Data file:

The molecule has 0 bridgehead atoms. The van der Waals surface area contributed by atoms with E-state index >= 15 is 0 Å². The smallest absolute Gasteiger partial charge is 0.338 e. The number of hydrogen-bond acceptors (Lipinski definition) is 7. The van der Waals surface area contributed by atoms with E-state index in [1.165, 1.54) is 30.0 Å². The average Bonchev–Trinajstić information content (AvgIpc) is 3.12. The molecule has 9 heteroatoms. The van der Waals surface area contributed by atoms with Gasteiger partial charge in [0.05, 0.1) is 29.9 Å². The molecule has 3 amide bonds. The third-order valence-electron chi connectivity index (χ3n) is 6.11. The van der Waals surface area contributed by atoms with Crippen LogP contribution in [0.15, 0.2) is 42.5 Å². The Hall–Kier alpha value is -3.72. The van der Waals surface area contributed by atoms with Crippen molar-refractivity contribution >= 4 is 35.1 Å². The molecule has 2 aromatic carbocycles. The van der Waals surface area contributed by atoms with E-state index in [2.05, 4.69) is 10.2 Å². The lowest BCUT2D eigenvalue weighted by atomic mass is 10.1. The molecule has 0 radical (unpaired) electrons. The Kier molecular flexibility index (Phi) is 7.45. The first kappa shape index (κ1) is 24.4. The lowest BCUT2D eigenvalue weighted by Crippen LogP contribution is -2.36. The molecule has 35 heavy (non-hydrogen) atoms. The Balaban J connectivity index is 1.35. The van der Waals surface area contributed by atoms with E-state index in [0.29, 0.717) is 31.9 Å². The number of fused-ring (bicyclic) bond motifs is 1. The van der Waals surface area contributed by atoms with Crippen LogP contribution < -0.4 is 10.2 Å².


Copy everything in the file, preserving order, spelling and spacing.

The molecule has 0 bridgehead atoms. The van der Waals surface area contributed by atoms with E-state index >= 15 is 0 Å². The smallest absolute Gasteiger partial charge is 0.338 e. The number of hydrogen-bond acceptors (Lipinski definition) is 7. The van der Waals surface area contributed by atoms with E-state index in [1.165, 1.54) is 30.0 Å². The average Bonchev–Trinajstić information content (AvgIpc) is 3.12. The molecule has 9 heteroatoms. The van der Waals surface area contributed by atoms with Gasteiger partial charge in [0.05, 0.1) is 29.9 Å². The molecule has 3 amide bonds. The third-order valence-electron chi connectivity index (χ3n) is 6.11. The van der Waals surface area contributed by atoms with Crippen LogP contribution in [0.15, 0.2) is 42.5 Å². The Hall–Kier alpha value is -3.72. The van der Waals surface area contributed by atoms with Crippen molar-refractivity contribution >= 4 is 35.1 Å². The molecule has 2 aromatic carbocycles. The van der Waals surface area contributed by atoms with E-state index in [2.05, 4.69) is 10.2 Å². The lowest BCUT2D eigenvalue weighted by atomic mass is 10.1. The molecule has 0 radical (unpaired) electrons. The Kier molecular flexibility index (Phi) is 7.45. The first kappa shape index (κ1) is 24.4. The lowest BCUT2D eigenvalue weighted by Crippen LogP contribution is -2.36. The molecule has 35 heavy (non-hydrogen) atoms. The Balaban J connectivity index is 1.35. The van der Waals surface area contributed by atoms with E-state index in [0.29, 0.717) is 31.9 Å². The number of fused-ring (bicyclic) bond motifs is 1. The van der Waals surface area contributed by atoms with Crippen LogP contribution < -0.4 is 10.2 Å².